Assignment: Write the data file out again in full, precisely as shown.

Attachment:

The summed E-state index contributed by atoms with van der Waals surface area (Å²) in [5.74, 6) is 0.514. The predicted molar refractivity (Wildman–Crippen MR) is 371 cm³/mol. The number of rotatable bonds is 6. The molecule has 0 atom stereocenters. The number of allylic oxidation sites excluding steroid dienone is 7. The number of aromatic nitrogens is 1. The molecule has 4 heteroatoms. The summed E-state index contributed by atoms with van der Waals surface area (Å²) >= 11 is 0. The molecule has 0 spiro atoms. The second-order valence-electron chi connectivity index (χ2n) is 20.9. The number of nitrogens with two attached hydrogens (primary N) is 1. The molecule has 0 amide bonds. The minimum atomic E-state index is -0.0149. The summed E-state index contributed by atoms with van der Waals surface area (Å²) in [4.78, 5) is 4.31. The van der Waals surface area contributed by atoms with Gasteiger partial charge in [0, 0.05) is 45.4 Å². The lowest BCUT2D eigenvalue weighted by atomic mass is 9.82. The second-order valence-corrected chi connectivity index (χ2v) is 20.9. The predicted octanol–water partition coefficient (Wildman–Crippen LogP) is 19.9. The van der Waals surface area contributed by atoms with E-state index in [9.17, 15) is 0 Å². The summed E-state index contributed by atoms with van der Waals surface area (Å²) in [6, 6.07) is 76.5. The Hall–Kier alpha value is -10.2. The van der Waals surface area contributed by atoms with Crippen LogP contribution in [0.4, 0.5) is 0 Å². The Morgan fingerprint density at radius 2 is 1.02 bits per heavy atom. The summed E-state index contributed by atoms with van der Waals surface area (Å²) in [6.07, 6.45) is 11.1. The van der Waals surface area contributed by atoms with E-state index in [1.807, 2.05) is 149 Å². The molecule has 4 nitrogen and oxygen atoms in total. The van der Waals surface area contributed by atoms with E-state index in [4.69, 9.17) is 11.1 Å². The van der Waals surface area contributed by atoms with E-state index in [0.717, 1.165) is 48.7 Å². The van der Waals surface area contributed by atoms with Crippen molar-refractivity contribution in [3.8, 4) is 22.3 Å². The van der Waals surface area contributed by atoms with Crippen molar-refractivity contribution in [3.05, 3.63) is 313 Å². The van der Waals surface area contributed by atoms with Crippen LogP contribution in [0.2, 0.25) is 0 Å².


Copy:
The summed E-state index contributed by atoms with van der Waals surface area (Å²) in [5.74, 6) is 0.514. The predicted molar refractivity (Wildman–Crippen MR) is 371 cm³/mol. The number of rotatable bonds is 6. The molecule has 0 atom stereocenters. The number of allylic oxidation sites excluding steroid dienone is 7. The number of aromatic nitrogens is 1. The molecule has 4 heteroatoms. The summed E-state index contributed by atoms with van der Waals surface area (Å²) >= 11 is 0. The molecule has 0 spiro atoms. The second-order valence-electron chi connectivity index (χ2n) is 20.9. The number of nitrogens with two attached hydrogens (primary N) is 1. The molecule has 0 amide bonds. The minimum atomic E-state index is -0.0149. The summed E-state index contributed by atoms with van der Waals surface area (Å²) in [4.78, 5) is 4.31. The van der Waals surface area contributed by atoms with Gasteiger partial charge in [0, 0.05) is 45.4 Å². The lowest BCUT2D eigenvalue weighted by atomic mass is 9.82. The second-order valence-corrected chi connectivity index (χ2v) is 20.9. The predicted octanol–water partition coefficient (Wildman–Crippen LogP) is 19.9. The van der Waals surface area contributed by atoms with E-state index in [9.17, 15) is 0 Å². The summed E-state index contributed by atoms with van der Waals surface area (Å²) in [6, 6.07) is 76.5. The Hall–Kier alpha value is -10.2. The van der Waals surface area contributed by atoms with Crippen LogP contribution in [0.4, 0.5) is 0 Å². The Morgan fingerprint density at radius 2 is 1.02 bits per heavy atom. The summed E-state index contributed by atoms with van der Waals surface area (Å²) in [6.07, 6.45) is 11.1. The van der Waals surface area contributed by atoms with E-state index in [1.807, 2.05) is 149 Å². The molecule has 4 nitrogen and oxygen atoms in total. The van der Waals surface area contributed by atoms with E-state index in [4.69, 9.17) is 11.1 Å². The van der Waals surface area contributed by atoms with E-state index in [0.717, 1.165) is 48.7 Å². The van der Waals surface area contributed by atoms with Crippen molar-refractivity contribution in [3.8, 4) is 22.3 Å². The van der Waals surface area contributed by atoms with Crippen molar-refractivity contribution in [3.05, 3.63) is 313 Å². The van der Waals surface area contributed by atoms with Crippen LogP contribution in [0.2, 0.25) is 0 Å².